Hacienda Candelaria lies about 50km in NorthWest of San Jose, near the town of Palmares in Alajuela, West Valley. The 60 hectare estate was established in 1965 by Otto Kloeti and still today is managed as a family business.
The Coffee Quest is happy to be working with Hacienda Candelaria for the last few years. The last decade has shown a large movement of farmers leaving the traditional way of delivering cherries to the local Cooperative, but instead process their own coffee to find export markets. Driving through the regions such as Tarrazu or West-Valley show many new micro-mills on the side of the road. Hacienda Candelaria seems to be an excellent example of successfully reaching this point, as a result of a step they took some time ago. The family and estate are very involved in the local community and have sponsored a school and soccer field, among other contributions.
The family Estate Hacienda Candelaria is moving towards high quality processing. They are able to receive cherries, wash and dry the coffee in their own Mill. Through their own controlled process they are able to provide a very consistent cup. We chose the farm’s High Density Caturra lot, as our main Classic from Costa Rica. The density selection adds both to the sweetness, but also the much needed shelf life for fixed assortment lots. Moreover, this year, we added a Semi-washed microlot which boasts an extra fruity cup!
The family has a high drive to produce high quality coffee at a larger scale, introducing the Honey process and trying out new varieties, such as: Hybrid Centroamericano and Geisha. The soil in the region is enriched with volcanic ash and organic matter which promote good distribution of the root systems and soil moisture retention.
The combination of generations of coffee craftsmanship and an excellent location produce excellent balanced coffees. More than 70 percent of annual production is harvested from the highlands, at altitudes between 1300-1700 m.a.s.l., with average temperatures that fluctuate between 17-23C. Sunlight is stable and rainfall is optimal, providing the ideal environmental conditions.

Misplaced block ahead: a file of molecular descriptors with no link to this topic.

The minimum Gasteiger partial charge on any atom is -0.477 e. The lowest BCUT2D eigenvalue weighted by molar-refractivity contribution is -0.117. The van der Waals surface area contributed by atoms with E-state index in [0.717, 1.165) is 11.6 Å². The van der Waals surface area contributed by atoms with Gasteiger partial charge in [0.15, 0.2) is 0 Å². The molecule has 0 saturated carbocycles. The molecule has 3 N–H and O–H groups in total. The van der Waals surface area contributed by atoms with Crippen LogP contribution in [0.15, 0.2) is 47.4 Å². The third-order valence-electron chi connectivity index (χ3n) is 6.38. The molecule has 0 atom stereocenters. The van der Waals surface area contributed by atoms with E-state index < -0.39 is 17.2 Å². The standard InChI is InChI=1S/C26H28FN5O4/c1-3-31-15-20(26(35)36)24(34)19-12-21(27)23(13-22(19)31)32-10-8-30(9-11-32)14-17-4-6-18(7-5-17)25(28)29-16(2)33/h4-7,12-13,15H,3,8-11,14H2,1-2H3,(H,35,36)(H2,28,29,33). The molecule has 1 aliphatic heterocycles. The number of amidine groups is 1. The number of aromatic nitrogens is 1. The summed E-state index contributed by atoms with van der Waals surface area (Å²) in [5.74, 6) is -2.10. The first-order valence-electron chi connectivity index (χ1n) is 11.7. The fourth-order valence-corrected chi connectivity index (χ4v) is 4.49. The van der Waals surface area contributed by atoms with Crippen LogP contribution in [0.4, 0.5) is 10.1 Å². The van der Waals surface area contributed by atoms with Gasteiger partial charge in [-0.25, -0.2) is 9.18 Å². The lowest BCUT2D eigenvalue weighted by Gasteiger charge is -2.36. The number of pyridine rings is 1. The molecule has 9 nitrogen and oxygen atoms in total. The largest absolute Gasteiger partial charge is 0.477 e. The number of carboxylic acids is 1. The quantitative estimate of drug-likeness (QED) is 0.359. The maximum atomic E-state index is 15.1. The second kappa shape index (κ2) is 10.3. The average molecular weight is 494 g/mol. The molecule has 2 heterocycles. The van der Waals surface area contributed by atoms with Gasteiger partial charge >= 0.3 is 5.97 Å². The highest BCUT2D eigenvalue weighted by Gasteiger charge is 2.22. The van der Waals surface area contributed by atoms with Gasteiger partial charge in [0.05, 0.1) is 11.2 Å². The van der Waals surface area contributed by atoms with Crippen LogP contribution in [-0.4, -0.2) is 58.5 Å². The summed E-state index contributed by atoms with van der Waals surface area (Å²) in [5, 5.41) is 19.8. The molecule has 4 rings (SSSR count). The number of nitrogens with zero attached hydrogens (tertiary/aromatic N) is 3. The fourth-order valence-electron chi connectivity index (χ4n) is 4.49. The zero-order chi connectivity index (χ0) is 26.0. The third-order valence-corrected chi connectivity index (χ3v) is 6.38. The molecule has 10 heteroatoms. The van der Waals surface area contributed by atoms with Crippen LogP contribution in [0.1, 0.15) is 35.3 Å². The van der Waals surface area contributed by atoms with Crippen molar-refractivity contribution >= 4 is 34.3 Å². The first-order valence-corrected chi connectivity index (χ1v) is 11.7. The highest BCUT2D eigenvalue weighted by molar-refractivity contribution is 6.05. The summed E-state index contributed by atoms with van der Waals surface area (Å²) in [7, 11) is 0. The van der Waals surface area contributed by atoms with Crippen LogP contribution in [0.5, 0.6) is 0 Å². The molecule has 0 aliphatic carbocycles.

The washed Estate lot from Candelaria is a perfect example of the Classic segment. Balanced and stable profile, with a quality price/point that becomes harder to find in Costa Rica. Overall we see the country’s production lowering, resulting in higher prices and even the specialty grades following this effect. The cherry has been pulped and fermented in pools for around 36 hours, before fully washing off the coffee pulp. The result after drying (combination of patio and drying machines) a traditional clean washed coffee, but with an interesting fruity touch to the cup profile. The lot comes from a good altitude and falls under the Strictly Hard Bean (SHB with European Prep.). Candelaria has started to produce Honey processed coffee and even small quantities of Geisha, a good sign that they keep innovating.
Last season, we took a dive into the economics behind the beans, in our Quest for radical price transparency. Our origin researcher, Marian Osinga, set out interviews with producers, millers and authorities, and led the way into how The Coffee Quest sees price transparency in Costa Rica.
Costa Rica has a “coffee law – law 2762”, which stands at the core of a unique governing system which provides price transparency and fair practice for all Costa Ricans. ICAFE is the sector organisation meant to implement the law, and acts as police and development authority in the coffee sector. Through law 2762, ICAFE regulates transactions between farmers and millers, miller and exporters, and guarantees that the returns from coffee are fairly distributed between all stakeholders.
Fair distribution of coffee returns in Costa Rica starts with an export price. It is only when coffee is exported that all stakeholders in the chain know its final value. Then, they start counting backward to determine what slice of the pie goes to whom.
The farmer is tied to the land and grows coffee. He sells his red coffee cherries to a miller and pays pickers and other staff that help him on his farm. When a farmer delivers cherries to a miller, the cherries are measured in Fanega, which is a measurement of volume (opposite to for example kg, which is a measurement of weight). The farmer then gets an advance for the cherries delivered but has to wait for the closing of the export season to see what the eventual value of his cherries was (after the miller has made them into green coffee and the exporter has found a buyer who wants to pay a particular price). Eventually, the farmer will get around 80% of the export price (FOB) of the coffee.